This is the first time I have used an organic cotton fabric. Organics are a still a small percentage of the quilting weight cottons available, and almost twice the cost. But, I figure organic fabric will grow in the marketplace similarly to organic food. Remember how difficult it was to reliably find organic groceries? And they were almost prohibitively expensive. A decade later, it's how I shop. There's a great selection and milk is no longer $8 for a half gallon. So, I was pretty thrilled to find emerging organic fabric companies debuting high-quality and colorful fabrics as well as some pretty edgy designs. These summery box-pleat pillows made from organic cotton make a powerful statement: We are pesticide free!
They're everywhere. Airliners have rivets. The pockets of your Levis® have rivets. Frogs make the sound, "rrriiiiiivvvet." That last example probably isn't applicable, but it kinda makes you wonder, doesn't it? Not only are rivets ubiquitous, they look super professional when used on a sewing project. Rivets also have a very logical purpose: they hold loads of thick layers together at points where it would be impossible to stitch with a sewing machine.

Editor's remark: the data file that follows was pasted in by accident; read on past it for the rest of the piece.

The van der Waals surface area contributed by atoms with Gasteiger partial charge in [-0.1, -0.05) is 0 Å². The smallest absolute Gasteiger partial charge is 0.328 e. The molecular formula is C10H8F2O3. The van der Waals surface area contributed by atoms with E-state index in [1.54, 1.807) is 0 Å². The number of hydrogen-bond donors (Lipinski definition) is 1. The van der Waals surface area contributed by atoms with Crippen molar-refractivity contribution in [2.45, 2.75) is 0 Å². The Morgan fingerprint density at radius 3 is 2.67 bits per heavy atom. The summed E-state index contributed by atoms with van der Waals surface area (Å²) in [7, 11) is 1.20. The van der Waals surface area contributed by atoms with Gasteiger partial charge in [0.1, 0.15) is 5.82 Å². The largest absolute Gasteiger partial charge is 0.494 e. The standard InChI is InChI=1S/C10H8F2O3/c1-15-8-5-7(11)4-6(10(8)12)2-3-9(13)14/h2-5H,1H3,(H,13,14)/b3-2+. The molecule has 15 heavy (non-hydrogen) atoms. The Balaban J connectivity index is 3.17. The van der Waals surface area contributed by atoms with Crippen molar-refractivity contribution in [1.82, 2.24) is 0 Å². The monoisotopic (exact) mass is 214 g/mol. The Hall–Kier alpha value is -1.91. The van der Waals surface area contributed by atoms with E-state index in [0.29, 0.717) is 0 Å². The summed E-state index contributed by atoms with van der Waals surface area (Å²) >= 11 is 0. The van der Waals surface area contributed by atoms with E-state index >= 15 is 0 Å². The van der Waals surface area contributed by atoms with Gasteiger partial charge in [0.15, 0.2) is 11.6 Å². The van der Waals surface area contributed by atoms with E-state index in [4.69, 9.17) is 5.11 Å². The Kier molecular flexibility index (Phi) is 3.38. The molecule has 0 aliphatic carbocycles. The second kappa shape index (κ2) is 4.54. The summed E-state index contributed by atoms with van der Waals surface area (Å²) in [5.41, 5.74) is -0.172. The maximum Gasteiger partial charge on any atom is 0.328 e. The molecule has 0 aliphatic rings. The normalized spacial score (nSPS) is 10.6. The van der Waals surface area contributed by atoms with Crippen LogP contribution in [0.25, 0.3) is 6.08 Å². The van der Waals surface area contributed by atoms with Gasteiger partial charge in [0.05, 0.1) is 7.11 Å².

A lumbar pillow is the common term for just about any long and narrow bed pillow. It can be large or small, soft or firm. Though we've seen them in all shapes and sizes, we'd never seen one with ruffles and covered buttons, like the one we designed for our Fresh Linens guest bedroom. The deep pleat-like ruffles add a romantic touch and soften the geometric edges of the squares and points on the other pillows in our pile. That's the secret of an effective grouping of throw pillows: mix shapes and sizes and subtly blend textures and styles.